For those who have read any of John Bude’s books, probably in this series, this is a worthy episode. He is good at place, and creating a limited number of suspects that makes it possible for the reader to develop her or his own theories about whodunit, and how…

This novel works well as the detective is a recurring character, whose personality does not get in the way of detection. Having said that Long, the actual policeman on site is irritating with his supposed accent. This is still a well plotted story of an unusual murder which can only have been  committed by a certain number of suspects in a confined area of Cheltenham. Actual bows and arrows are involved, as well as angles and checking up on some dubious characters. There are some wonderful creations here, notably a dog obsessed lady who scares off policemen, as well as stock characters that normally populate the villages of Christie and others. I had spotted a significant aspect of the murder before the story gets there, which is always satisfying. I enjoyed this mini saga of 1930s life. Bude writes

“Thus the inhabitants of Regency Square – diverse, yet as a community, typical; outwardly harmonious, yet privately at loggerheads; temperamentally and intellectually dissimilar, yet all of  them chiselling away at the same hard block of granite which, for want of a better word, we call life.

It’s nice to know that someone else could construct a sentence with even more clauses than I average!

This is a slow burning success of a novel, far from a thriller but a good read nevertheless. Worth seeing if you can track it down, especially at £5!

Marrying Off Mother and other stories – Gerald Durrell

The first thing to say about these short stories is that it is not a sequel to “My Family and other Animals”. I am halfway through Slightly Foxed’s lovely edition of that book. https://foxedquarterly.com/shop/family-animals/   I did not manage to see the tv version (moving house etc). These stories are definitely for adults, as they include a horror story and extremely funny story  which even I found shocking…

This edition is in the new PanMacmillan series, which I have been picking up copies of books of for the last few months. I must admit that I have not spotted  a common theme for the choices, though the Winston Graham looks very promising.

Back to this book. The title story does refer to the original Durrell family, as the adult children decide that they want their mother to remarry, with some very funny results. Esmeralda the perfumed pig turns out to be a valued member off the family, while Moses the parrot has such a turn of phrase even dockers are embarrassed. Durrell is asked to  lecture in America, where cultural differences abound. Fred, the Butler, has a nice line in Biblical explanation, while Great Uncle Rochester continues to fight the rebel horde of Yankees. There are surreal moments in these 8 stories, some of which Durrell claims are true, some “semi true”. They are all well written and often funny. This is a super book for picking up and popping down over holiday expeditions, though rarely will you be in charge of transporting large predatory cats as in one story…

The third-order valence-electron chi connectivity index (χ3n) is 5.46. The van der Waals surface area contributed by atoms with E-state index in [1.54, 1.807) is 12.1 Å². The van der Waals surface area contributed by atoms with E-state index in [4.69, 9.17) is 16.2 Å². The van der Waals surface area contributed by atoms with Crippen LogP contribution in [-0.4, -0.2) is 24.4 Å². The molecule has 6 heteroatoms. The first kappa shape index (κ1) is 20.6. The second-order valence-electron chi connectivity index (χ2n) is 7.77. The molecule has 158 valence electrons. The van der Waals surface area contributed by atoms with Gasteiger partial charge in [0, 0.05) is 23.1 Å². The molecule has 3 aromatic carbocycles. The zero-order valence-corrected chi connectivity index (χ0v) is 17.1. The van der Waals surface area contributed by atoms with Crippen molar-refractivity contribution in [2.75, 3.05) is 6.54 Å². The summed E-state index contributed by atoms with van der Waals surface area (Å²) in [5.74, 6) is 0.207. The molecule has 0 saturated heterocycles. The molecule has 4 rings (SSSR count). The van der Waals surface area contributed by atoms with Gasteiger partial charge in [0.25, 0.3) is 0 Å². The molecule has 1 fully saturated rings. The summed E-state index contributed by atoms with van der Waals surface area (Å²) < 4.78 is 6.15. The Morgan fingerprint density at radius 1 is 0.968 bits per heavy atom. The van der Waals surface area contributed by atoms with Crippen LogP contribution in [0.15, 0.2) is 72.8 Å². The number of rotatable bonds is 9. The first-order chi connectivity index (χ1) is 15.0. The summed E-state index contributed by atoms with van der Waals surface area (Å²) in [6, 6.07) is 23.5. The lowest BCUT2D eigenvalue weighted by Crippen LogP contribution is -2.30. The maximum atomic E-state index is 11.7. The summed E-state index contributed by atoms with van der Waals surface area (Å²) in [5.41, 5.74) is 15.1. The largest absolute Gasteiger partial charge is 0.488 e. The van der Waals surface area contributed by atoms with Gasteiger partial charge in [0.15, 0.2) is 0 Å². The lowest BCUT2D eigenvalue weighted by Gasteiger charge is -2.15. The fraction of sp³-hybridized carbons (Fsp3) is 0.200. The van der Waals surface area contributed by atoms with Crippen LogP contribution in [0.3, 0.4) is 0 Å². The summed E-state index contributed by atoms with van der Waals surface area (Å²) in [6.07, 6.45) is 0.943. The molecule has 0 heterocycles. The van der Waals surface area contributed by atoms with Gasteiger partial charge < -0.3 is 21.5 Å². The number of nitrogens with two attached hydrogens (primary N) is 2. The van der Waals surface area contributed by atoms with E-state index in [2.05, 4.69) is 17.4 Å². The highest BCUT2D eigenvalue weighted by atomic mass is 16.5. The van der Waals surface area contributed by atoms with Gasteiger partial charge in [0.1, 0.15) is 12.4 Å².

I seem to be turning to a lot of collections of short stories at the moment. I have a copy of Fay Weldon’s short stories, Mischief, which represent stories published throughout her career. They tend towards weary feminism at the start, at least. Dancing with Mr Darcy is a collection of stories inspired by Jane Austen selected by Sarah Waters in 2009. They are a very varied bunch! It is interesting contrasting stories by one author with a collection of stories by vastly different authors. While Durrell has a very picturesque style, Weldon stories seem very much of their time. The Jane Austen stories are touching, daft and funny, and a very mixed collection written by diverse authors. So, back to the collections of short stories…

Journey to Munich – Jacqueline Winspear

After the last post, here is the most recent episode in the Maisie Dobbs series. I must admit that I did not hold out much hope of getting to read this book until it came out in paperback, but lo, there was a copy of the new hardback on the shelves of the newly discovered (for me)  Belper Library…


Anyone who has read any of the Maisie Dobbs books knows that this detective / secret agent / investigator carries angst with her. She comes out of service to go to Cambridge, leaves to nurse in the First World War, falls in love, loses her man etc. Somewhere along the line she comes to the notice of Maurice, who has many skills and links with the Secret Service among other organisations. His death and bequests mean that she has become a rich woman, and she has endured further tragedy by the time this, the tenth novel in the series begins.  These novels are best read in sequence as the developments in Maisie’s life are central to each plot. Some of the books are better than others, and I can remember one or two where the research undertaken hangs over the text heavily.